The Fisher King

THE FILM

After provoking a regular listener to go on a killing spree, Howard Stern-esque 'shock jock' Jack Lucas (Jeff Bridges, Hell Or High Water) quits his job and lets his life spiral drastically out of control on the outskirts of Manhattan with the local homeless community. There he meets Parry (Robin Williams, Mrs. Doubtfire), a renowned ex-academic who has lost his wife and suffered a nervous breakdown. Parry and Jack are two lost souls, in The Fisher King, destined to crash into each others lives. Parry is on a mission to collect the Holy Grail from a Manhattan billionaire and Jack is drawn into it when he realises he, in some small part, helped Parry be where he is today. Before the mission starts Jack hooks Parry up with the girl of his dreams, Lydia (Amanda Plummer) and believes it is a step in the right direction for their respective recoveries.

Richard LaGravenese's script is well-written and has two distinct genres central to the story, not dissimilar to its leading men. On the one hand, a zany comedy, the other a staid drama, and both stuck in a reality of people falling in and out of love, impending fallouts and break-ups. The actors work well with the material provided and find ways to play with it and off each other; letting their personalities shine. Most comedies have the straight guy play against the funny guy. Although this is far from a straight comedy, the rule applies here. Bridges is great opposite Williams, letting the comedian unwind naturally with his customary manic energy as Parry goes further and further into his delusions. Williams was clearly in control of his craft and it's used well here.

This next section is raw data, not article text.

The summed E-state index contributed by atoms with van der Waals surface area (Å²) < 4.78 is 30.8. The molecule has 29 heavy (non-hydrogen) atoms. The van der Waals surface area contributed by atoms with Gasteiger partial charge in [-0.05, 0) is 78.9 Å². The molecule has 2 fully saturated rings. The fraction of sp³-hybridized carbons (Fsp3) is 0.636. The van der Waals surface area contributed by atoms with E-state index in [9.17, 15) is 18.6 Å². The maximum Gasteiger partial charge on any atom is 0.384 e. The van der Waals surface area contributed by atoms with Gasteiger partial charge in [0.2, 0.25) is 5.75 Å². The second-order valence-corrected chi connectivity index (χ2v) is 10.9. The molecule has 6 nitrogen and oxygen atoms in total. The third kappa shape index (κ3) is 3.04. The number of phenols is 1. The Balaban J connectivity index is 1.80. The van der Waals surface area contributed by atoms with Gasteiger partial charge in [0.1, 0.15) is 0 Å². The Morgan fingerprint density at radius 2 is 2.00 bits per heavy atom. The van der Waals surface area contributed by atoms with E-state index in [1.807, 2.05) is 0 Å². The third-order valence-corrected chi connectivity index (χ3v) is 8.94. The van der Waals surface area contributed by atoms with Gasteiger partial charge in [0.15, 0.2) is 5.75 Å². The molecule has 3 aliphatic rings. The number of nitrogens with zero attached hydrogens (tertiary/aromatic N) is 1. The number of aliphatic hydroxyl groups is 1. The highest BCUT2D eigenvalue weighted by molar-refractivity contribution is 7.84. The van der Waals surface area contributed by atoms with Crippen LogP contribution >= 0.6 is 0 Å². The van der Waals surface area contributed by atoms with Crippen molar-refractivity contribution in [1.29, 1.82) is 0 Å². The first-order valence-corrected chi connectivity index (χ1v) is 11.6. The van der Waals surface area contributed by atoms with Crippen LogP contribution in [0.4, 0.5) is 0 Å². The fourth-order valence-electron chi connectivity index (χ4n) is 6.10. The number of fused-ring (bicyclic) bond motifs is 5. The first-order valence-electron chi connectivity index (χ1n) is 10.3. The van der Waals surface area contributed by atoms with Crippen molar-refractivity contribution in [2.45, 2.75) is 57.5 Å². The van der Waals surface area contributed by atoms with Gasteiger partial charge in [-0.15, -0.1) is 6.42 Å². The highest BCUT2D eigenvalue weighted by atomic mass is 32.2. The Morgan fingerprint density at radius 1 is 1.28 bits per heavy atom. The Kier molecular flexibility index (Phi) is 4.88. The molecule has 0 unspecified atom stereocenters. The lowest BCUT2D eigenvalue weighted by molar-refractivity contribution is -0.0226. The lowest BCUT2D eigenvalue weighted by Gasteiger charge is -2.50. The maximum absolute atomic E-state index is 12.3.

Being a Terry Gilliam film, the visuals are impressive, absurdist, and striking. Working alongside cinematographer Roger Pratt again (having previously collaborated on Brazil), the New York landscapes are reminiscent of those depicted in Blade Runner and the Red Knight sequences are a particular highlight from a design perspective.

THE DISC

As always with The Criterion Collection a solid job has been done on the newly restored 2K digital transfer approved by Terry Gilliam. I say good job, but it's not perfect. Slight discrepancies are noticeable in low-lit sequences and the night-time scenes involving the Red Knight. As usual with some early 90s films, grain is visible throughout the film.



THE EXTRAS

Packed with extras and finally completed by an audio commentary by director Gilliam which has been on the US releases but graces this UK edition for the first time. Alongside the commentary are new interviews with Gilliam, producer Lynda Obst, screenwriter Richard La Gravenese, and actors Jeff Bridges, Amanda Plummer, and Mercedes Ruehl. Key artists Keith Greco and Vincent Jefferds are interviewed about their creation of the Red Knight. There's an archive interview from 2006 with Robin Williams, and a new video-essay featuring Jeff Bridges' on-set photographs. Also included are deleted scenes (including a new character which didn't make the final cut), with optional Gilliam commentary, costume tests, trailers, plus an essay by critic Bilge Ebiri.

CONCLUSION

A well-rounded package from a supremely gifted director. Having not seen the movie in the longest time, this was the first Robin Williams film I have watched since his passing. It was great to see such a consummate actor at the height of his craft.

Film
10 out of 10
Video
8 out of 10
Audio
10 out of 10
Extras
9 out of 10
Overall

9

out of 10

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